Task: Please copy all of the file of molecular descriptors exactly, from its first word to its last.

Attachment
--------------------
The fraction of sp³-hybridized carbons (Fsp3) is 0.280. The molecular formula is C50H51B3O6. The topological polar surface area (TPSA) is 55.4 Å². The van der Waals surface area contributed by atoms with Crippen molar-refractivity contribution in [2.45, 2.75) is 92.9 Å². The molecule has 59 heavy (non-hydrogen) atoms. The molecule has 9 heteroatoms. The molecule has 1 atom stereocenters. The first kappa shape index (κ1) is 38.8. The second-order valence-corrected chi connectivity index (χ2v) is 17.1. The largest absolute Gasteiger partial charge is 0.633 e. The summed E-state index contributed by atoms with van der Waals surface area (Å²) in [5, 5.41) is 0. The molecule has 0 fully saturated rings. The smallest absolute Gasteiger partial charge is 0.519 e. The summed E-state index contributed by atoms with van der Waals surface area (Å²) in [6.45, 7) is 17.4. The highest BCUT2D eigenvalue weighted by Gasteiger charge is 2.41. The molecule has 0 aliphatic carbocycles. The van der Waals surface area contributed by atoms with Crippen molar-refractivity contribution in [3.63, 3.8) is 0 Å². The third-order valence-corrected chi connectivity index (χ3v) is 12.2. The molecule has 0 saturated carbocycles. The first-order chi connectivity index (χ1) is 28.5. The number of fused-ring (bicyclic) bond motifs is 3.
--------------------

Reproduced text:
The fraction of sp³-hybridized carbons (Fsp3) is 0.280. The molecular formula is C50H51B3O6. The topological polar surface area (TPSA) is 55.4 Å². The van der Waals surface area contributed by atoms with Crippen molar-refractivity contribution in [2.45, 2.75) is 92.9 Å². The molecule has 59 heavy (non-hydrogen) atoms. The molecule has 9 heteroatoms. The molecule has 1 atom stereocenters. The first kappa shape index (κ1) is 38.8. The second-order valence-corrected chi connectivity index (χ2v) is 17.1. The largest absolute Gasteiger partial charge is 0.633 e. The summed E-state index contributed by atoms with van der Waals surface area (Å²) in [5, 5.41) is 0. The molecule has 0 fully saturated rings. The smallest absolute Gasteiger partial charge is 0.519 e. The summed E-state index contributed by atoms with van der Waals surface area (Å²) in [6.45, 7) is 17.4. The highest BCUT2D eigenvalue weighted by Gasteiger charge is 2.41. The molecule has 0 aliphatic carbocycles. The van der Waals surface area contributed by atoms with Crippen molar-refractivity contribution in [3.63, 3.8) is 0 Å². The third-order valence-corrected chi connectivity index (χ3v) is 12.2. The molecule has 0 saturated carbocycles. The first-order chi connectivity index (χ1) is 28.5. The number of fused-ring (bicyclic) bond motifs is 3.